Falling head over heels for chalets
Buying ski properties is one of the hottest trends for Britons in France.
BUYING ski properties is one of the hottest trends for Britons in France.
BNP Paribas International Buyers, which specialises in mortgages for foreigners, says the first half of this year saw 15% more sales to Britons than the same period last year; the Alps is currently the most popular area, followed by the Luberon and the Côte d’Azur.
Damien Duraton, a director, said this confirmed the trend last year when the notaires’ Perval database of sales outside the capital showed the Rhône-Alpes was the most popular region with British buyers (it was Provence-Alpes-Côte d’Azur in 2008).
He said: "The last ski season was good, the snow was there and the tourist industry takings were good, so people are considering buying, especially in the most popular towns."
An estate agent from Chamonix Immobilier, Nicolas Meinard, said buyers preferred detached wooden chalets on their own wooded ground, though apartments were also popular. "The main things to consider are location, how close it is to the town’s amenities and the slopes, and also view and the exposure.
"A chalet with a view of Mont Blanc will be valuable. They are mainly modern, but we also regularly have older properties requiring renovation to freshen up the interiors."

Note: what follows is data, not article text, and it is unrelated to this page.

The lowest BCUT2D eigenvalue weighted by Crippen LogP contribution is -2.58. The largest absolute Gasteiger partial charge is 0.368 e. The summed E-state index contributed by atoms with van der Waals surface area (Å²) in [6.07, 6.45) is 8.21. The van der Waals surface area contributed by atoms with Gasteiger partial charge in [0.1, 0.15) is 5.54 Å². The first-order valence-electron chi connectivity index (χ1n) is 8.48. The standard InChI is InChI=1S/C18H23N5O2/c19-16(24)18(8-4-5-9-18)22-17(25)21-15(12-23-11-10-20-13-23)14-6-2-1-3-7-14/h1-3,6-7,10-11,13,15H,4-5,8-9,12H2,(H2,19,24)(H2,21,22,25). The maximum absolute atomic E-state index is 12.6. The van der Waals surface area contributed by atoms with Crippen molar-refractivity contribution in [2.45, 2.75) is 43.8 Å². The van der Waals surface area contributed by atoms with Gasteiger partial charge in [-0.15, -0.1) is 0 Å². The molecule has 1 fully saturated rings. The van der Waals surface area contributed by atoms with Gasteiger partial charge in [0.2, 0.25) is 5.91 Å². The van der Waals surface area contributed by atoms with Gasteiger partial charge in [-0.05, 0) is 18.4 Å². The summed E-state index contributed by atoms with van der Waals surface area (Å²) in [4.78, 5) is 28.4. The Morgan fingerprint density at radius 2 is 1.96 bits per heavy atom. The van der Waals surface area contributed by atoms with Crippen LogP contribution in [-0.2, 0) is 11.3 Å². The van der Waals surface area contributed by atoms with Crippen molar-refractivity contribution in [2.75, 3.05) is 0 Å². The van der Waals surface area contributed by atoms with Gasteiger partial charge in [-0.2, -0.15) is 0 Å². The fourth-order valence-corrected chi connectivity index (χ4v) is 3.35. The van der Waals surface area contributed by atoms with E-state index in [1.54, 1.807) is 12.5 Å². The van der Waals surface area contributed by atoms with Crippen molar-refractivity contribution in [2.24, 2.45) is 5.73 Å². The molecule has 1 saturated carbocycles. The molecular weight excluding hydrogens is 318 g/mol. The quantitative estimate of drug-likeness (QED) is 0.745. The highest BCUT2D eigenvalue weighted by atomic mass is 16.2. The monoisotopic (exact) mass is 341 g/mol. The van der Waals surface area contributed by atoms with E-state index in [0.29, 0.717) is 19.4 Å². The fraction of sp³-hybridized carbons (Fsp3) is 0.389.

A notaire from Cluses, Haute-Savoie, Jean-Marie Cabourdin, said there was an increase in activity this year: "Some British buyers love France and want to stay here for the holidays, or to live here with their family. In Haute-Savoie, in towns like Les Gets or Chamonix, there are Britons who work in the City and go to work by easyJet and return every weekend.
"There are also others who buy to rent, though this is less typical. The French Alps remain popular with Britons because it is the closest place for them to ski and it is very accessible – one hour 10 minutes from London to Geneva." Prices depend on resort and location, he said.
Mr Cabourdin said many holiday homes were left empty when not in use, though renting them out is an option. One convenient way is to buy in a residence de tourisme, where a managing firm finds tenants. "You sign a rental agreement saying you will use the apartment for, say, four months, and the rest of the year they will rent it out for you. It can be a good investment."
The success of such schemes had helped keep the market for mountain properties afloat through the economic crisis, he said.
Purchases of homes that will be rented out to others (at least part of the time) are especially interesting for French residents, because you can benefit from the Scellier scheme, which allows you to deduct part of the purchase cost from income tax.
Mr Cabourdin said it was important to talk to a notaire before signing a compromis de vente with an estate agent, to work out the best legal structure for ownership.
One option is to set up a Société Civile Immobilière (property ownership company). This may be useful where a group of friends are buying, as it can avoid some legal complexities in simple joint ownership if one person wants to sell his share or if someone dies.
People buying alone also sometimes consider an SCI because it can help bypass French inheritance law. However, this may not be the best bet for tax reasons: "There is no one-size-fits-all solution and you have to analyse the situation, especially concerning the future effects in terms of passing on the property to your spouse and children," he said.